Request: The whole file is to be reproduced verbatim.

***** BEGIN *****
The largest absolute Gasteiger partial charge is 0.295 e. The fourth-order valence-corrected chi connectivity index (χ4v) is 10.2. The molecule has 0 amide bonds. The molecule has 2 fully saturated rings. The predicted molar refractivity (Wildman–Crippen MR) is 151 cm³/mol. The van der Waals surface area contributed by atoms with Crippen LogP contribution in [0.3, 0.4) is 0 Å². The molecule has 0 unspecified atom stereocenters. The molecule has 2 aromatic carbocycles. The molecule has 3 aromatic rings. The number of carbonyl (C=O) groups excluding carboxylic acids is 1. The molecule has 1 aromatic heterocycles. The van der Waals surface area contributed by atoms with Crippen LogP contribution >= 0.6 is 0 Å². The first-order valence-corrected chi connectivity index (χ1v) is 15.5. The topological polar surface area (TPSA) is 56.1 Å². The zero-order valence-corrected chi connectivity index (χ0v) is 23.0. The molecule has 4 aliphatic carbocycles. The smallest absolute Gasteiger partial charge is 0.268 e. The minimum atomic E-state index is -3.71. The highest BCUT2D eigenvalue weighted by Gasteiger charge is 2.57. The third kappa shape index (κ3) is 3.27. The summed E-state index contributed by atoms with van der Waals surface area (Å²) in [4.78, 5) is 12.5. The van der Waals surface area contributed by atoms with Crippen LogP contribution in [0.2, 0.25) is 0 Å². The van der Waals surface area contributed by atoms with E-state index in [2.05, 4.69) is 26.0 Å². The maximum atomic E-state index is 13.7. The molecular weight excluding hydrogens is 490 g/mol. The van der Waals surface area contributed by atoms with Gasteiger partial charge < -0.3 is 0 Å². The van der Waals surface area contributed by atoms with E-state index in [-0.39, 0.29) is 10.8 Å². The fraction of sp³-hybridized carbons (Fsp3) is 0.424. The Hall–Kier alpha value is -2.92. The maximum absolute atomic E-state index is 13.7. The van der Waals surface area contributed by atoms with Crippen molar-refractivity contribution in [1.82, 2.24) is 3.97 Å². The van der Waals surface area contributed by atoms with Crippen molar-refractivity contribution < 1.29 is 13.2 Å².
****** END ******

The largest absolute Gasteiger partial charge is 0.295 e. The fourth-order valence-corrected chi connectivity index (χ4v) is 10.2. The molecule has 0 amide bonds. The molecule has 2 fully saturated rings. The predicted molar refractivity (Wildman–Crippen MR) is 151 cm³/mol. The van der Waals surface area contributed by atoms with Crippen LogP contribution in [0.3, 0.4) is 0 Å². The molecule has 0 unspecified atom stereocenters. The molecule has 2 aromatic carbocycles. The molecule has 3 aromatic rings. The number of carbonyl (C=O) groups excluding carboxylic acids is 1. The molecule has 1 aromatic heterocycles. The van der Waals surface area contributed by atoms with Crippen LogP contribution >= 0.6 is 0 Å². The first-order valence-corrected chi connectivity index (χ1v) is 15.5. The topological polar surface area (TPSA) is 56.1 Å². The zero-order valence-corrected chi connectivity index (χ0v) is 23.0. The molecule has 4 aliphatic carbocycles. The smallest absolute Gasteiger partial charge is 0.268 e. The minimum atomic E-state index is -3.71. The highest BCUT2D eigenvalue weighted by Gasteiger charge is 2.57. The third kappa shape index (κ3) is 3.27. The summed E-state index contributed by atoms with van der Waals surface area (Å²) in [4.78, 5) is 12.5. The van der Waals surface area contributed by atoms with Crippen LogP contribution in [0.2, 0.25) is 0 Å². The van der Waals surface area contributed by atoms with E-state index in [2.05, 4.69) is 26.0 Å². The maximum atomic E-state index is 13.7. The molecular weight excluding hydrogens is 490 g/mol. The van der Waals surface area contributed by atoms with Gasteiger partial charge < -0.3 is 0 Å². The van der Waals surface area contributed by atoms with E-state index in [-0.39, 0.29) is 10.8 Å². The fraction of sp³-hybridized carbons (Fsp3) is 0.424. The Hall–Kier alpha value is -2.92. The maximum absolute atomic E-state index is 13.7. The van der Waals surface area contributed by atoms with Crippen molar-refractivity contribution in [1.82, 2.24) is 3.97 Å². The van der Waals surface area contributed by atoms with Crippen molar-refractivity contribution < 1.29 is 13.2 Å².